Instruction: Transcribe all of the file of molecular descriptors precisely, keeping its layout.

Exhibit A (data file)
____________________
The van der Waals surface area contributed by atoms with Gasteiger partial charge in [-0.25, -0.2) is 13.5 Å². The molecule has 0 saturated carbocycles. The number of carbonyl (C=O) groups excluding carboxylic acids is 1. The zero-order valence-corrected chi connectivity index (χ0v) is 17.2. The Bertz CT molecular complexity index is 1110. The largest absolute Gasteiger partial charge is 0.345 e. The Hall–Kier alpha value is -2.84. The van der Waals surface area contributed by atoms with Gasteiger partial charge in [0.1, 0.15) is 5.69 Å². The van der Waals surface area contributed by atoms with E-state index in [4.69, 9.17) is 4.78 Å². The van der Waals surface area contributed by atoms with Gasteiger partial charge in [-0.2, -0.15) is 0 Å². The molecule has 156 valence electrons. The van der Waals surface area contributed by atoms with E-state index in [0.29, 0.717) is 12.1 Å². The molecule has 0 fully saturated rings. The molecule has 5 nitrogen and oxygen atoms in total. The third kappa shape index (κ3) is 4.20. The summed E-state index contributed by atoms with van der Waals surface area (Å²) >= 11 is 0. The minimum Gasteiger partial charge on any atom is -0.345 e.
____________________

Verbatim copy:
The van der Waals surface area contributed by atoms with Gasteiger partial charge in [-0.25, -0.2) is 13.5 Å². The molecule has 0 saturated carbocycles. The number of carbonyl (C=O) groups excluding carboxylic acids is 1. The zero-order valence-corrected chi connectivity index (χ0v) is 17.2. The Bertz CT molecular complexity index is 1110. The largest absolute Gasteiger partial charge is 0.345 e. The Hall–Kier alpha value is -2.84. The van der Waals surface area contributed by atoms with Gasteiger partial charge in [0.1, 0.15) is 5.69 Å². The van der Waals surface area contributed by atoms with E-state index in [4.69, 9.17) is 4.78 Å². The van der Waals surface area contributed by atoms with Gasteiger partial charge in [-0.2, -0.15) is 0 Å². The molecule has 156 valence electrons. The van der Waals surface area contributed by atoms with E-state index in [0.29, 0.717) is 12.1 Å². The molecule has 0 fully saturated rings. The molecule has 5 nitrogen and oxygen atoms in total. The third kappa shape index (κ3) is 4.20. The summed E-state index contributed by atoms with van der Waals surface area (Å²) >= 11 is 0. The minimum Gasteiger partial charge on any atom is -0.345 e.